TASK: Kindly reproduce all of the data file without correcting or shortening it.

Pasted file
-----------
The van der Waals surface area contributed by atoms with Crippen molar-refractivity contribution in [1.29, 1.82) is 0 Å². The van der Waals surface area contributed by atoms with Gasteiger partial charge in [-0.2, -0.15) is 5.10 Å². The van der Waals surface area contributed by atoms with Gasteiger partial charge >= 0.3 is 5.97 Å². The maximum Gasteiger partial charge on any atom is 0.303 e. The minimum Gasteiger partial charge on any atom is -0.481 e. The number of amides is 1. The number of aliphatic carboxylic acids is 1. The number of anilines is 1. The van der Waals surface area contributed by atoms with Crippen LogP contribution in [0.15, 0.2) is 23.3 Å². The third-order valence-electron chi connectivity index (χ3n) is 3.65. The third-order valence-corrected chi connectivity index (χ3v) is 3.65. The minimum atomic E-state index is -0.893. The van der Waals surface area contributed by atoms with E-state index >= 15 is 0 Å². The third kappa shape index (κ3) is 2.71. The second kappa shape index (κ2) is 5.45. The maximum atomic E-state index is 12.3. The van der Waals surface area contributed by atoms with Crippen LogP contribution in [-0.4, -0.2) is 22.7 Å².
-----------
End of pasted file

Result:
The van der Waals surface area contributed by atoms with Crippen molar-refractivity contribution in [1.29, 1.82) is 0 Å². The van der Waals surface area contributed by atoms with Gasteiger partial charge in [-0.2, -0.15) is 5.10 Å². The van der Waals surface area contributed by atoms with Gasteiger partial charge >= 0.3 is 5.97 Å². The maximum Gasteiger partial charge on any atom is 0.303 e. The minimum Gasteiger partial charge on any atom is -0.481 e. The number of amides is 1. The number of aliphatic carboxylic acids is 1. The number of anilines is 1. The van der Waals surface area contributed by atoms with Crippen LogP contribution in [0.15, 0.2) is 23.3 Å². The third-order valence-electron chi connectivity index (χ3n) is 3.65. The third-order valence-corrected chi connectivity index (χ3v) is 3.65. The minimum atomic E-state index is -0.893. The van der Waals surface area contributed by atoms with E-state index >= 15 is 0 Å². The third kappa shape index (κ3) is 2.71. The second kappa shape index (κ2) is 5.45. The maximum atomic E-state index is 12.3. The van der Waals surface area contributed by atoms with Crippen LogP contribution in [-0.4, -0.2) is 22.7 Å².